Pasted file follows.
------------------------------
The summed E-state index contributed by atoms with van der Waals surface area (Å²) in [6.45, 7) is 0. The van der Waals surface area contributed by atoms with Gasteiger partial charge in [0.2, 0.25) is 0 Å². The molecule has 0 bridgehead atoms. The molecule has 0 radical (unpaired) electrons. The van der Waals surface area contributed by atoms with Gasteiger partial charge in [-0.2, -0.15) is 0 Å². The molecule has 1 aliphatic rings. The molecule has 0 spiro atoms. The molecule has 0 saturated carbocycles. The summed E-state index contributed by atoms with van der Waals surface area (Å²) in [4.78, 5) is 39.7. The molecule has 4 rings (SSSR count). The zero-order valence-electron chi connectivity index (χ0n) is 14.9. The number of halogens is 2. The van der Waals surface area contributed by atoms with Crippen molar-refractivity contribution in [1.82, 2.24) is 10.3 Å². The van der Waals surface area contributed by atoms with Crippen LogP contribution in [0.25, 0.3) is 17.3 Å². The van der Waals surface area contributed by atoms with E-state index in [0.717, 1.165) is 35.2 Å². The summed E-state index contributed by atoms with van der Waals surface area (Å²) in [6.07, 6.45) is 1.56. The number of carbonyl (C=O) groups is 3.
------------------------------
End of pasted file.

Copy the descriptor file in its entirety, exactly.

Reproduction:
The summed E-state index contributed by atoms with van der Waals surface area (Å²) in [6.45, 7) is 0. The van der Waals surface area contributed by atoms with Gasteiger partial charge in [0.2, 0.25) is 0 Å². The molecule has 0 bridgehead atoms. The molecule has 0 radical (unpaired) electrons. The van der Waals surface area contributed by atoms with Gasteiger partial charge in [-0.2, -0.15) is 0 Å². The molecule has 1 aliphatic rings. The molecule has 0 spiro atoms. The molecule has 0 saturated carbocycles. The summed E-state index contributed by atoms with van der Waals surface area (Å²) in [4.78, 5) is 39.7. The molecule has 4 rings (SSSR count). The zero-order valence-electron chi connectivity index (χ0n) is 14.9. The number of halogens is 2. The van der Waals surface area contributed by atoms with Crippen molar-refractivity contribution in [1.82, 2.24) is 10.3 Å². The van der Waals surface area contributed by atoms with Crippen LogP contribution in [0.25, 0.3) is 17.3 Å². The van der Waals surface area contributed by atoms with E-state index in [0.717, 1.165) is 35.2 Å². The summed E-state index contributed by atoms with van der Waals surface area (Å²) in [6.07, 6.45) is 1.56. The number of carbonyl (C=O) groups is 3.